Having a Mind of Your Own

One of the pleasures of a reflective life development is the opportunity to come to know and understand ourselves deeply. But recognizing our own inner life and what is truly accurate about who we are can be difficult and complex. Much of our lives is taken up with finding, building and maintaing good relationships with the people we care about. And we may bring to those relationships a habit of believing that if we have our own ideas and feelings and if those ideas and feelings are not what the other person wants us to think and feel or are not what the other person thinks and feels, the relationship is in danger.

This implicit habit of being is a natural outcome of our early life. As children, we defer to the adults around us who make possible our growth and safety. We assume their judgement and their emotional perspective are better somehow than our own. Often we are right about that. So we learn to subordinate our own perspectives to those of the people we care about. This natural reality can be exacerbated if we have parents who are threatened by or disapproving of difference. If our parents respond by withdrawing from or disapproving of our thoughts and feelings, we learn that having our own unique mind experience will threaten the closeness we feel with people we care about. And then we develop a habit of disregarding parts of ourselves that are not what our parents want us to be or feel.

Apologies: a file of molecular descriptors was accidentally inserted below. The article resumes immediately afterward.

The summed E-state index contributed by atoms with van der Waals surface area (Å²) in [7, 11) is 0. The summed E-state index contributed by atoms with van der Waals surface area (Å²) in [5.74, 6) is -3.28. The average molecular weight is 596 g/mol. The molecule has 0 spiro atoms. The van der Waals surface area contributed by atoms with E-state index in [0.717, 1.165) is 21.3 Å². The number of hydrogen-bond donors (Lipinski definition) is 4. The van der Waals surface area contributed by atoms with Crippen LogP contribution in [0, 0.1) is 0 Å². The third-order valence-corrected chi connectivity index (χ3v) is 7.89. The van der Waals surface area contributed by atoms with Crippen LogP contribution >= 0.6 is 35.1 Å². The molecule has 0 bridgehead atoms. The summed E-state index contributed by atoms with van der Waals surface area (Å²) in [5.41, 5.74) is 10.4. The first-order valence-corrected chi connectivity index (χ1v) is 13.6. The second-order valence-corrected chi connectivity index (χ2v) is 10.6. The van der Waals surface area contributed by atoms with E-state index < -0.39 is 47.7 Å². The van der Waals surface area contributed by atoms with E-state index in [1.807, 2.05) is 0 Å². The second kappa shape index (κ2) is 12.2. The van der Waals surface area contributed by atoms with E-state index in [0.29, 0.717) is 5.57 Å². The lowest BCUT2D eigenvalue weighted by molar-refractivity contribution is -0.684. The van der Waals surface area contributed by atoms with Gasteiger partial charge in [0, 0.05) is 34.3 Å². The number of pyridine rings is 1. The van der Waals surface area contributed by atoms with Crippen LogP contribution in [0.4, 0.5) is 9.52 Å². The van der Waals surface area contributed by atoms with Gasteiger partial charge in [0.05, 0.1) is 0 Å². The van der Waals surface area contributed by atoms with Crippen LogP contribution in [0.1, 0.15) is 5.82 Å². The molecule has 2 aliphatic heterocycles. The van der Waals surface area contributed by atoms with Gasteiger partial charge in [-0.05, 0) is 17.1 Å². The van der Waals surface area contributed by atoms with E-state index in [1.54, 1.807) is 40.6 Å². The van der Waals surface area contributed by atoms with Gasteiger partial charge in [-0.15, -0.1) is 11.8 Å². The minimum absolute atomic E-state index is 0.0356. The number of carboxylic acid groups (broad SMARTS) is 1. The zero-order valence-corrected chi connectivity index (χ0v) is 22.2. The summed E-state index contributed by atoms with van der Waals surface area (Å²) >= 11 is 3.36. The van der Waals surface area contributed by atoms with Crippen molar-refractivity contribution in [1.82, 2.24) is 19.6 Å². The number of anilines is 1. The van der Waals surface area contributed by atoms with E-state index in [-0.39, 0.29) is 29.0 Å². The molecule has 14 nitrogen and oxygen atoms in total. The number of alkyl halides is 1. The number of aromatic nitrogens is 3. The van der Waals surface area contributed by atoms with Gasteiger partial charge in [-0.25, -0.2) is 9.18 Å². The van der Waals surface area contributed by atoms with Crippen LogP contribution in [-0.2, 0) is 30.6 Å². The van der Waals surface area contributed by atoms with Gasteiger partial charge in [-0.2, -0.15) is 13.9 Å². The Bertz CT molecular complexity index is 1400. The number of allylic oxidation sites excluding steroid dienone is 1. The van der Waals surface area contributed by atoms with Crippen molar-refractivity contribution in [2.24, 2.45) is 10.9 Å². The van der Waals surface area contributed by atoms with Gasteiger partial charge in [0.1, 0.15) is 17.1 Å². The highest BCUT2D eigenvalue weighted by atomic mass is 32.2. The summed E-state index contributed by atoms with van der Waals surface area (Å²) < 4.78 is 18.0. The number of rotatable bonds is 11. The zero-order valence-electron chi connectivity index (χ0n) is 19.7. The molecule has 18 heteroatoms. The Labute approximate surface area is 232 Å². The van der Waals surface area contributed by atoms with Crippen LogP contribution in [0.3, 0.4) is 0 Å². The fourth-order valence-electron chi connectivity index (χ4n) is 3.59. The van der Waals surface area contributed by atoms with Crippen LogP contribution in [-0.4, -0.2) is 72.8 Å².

After a while, we don’t even know we are doing this. We lose touch with our capacity to be aware of what we are experiencing. Instead, we line up with what we have learned in order to hold onto our important relationships. We go through our lives with a slight disjuncture between the truth of what is in our minds and the revised version that we allow ourselves to know about. We have a subtle sense of disconnection from ourselves, dissatisfaction with our lives, or distance in our relationships. This is where the feeling of not being able to be understood or known comes from. We are alienated in our own lives without really being able to recognize that fact. In some way, we are isolated from ourselves.

The thing is, it can be true that having our unique perspectives will destroy a relationship. Depending on the point of view of the other person, differences in people are more or less tolerable. Sometimes if we disagree or have different feelings, our parent, partner, child, friend, or co-worker becomes more distant or leaves altogether. This loss of intimacy is unwanted, and we work at avoiding it. We may hold our marriage together or cling to a friendship, and the cost to us can be completely invisible. We are presented with a choice between intimacy with ourselves and intimacy with other people. Mostly relationships get preference.



About norasblog

I am a psychotherapist with a private practice in downtown Chicago.
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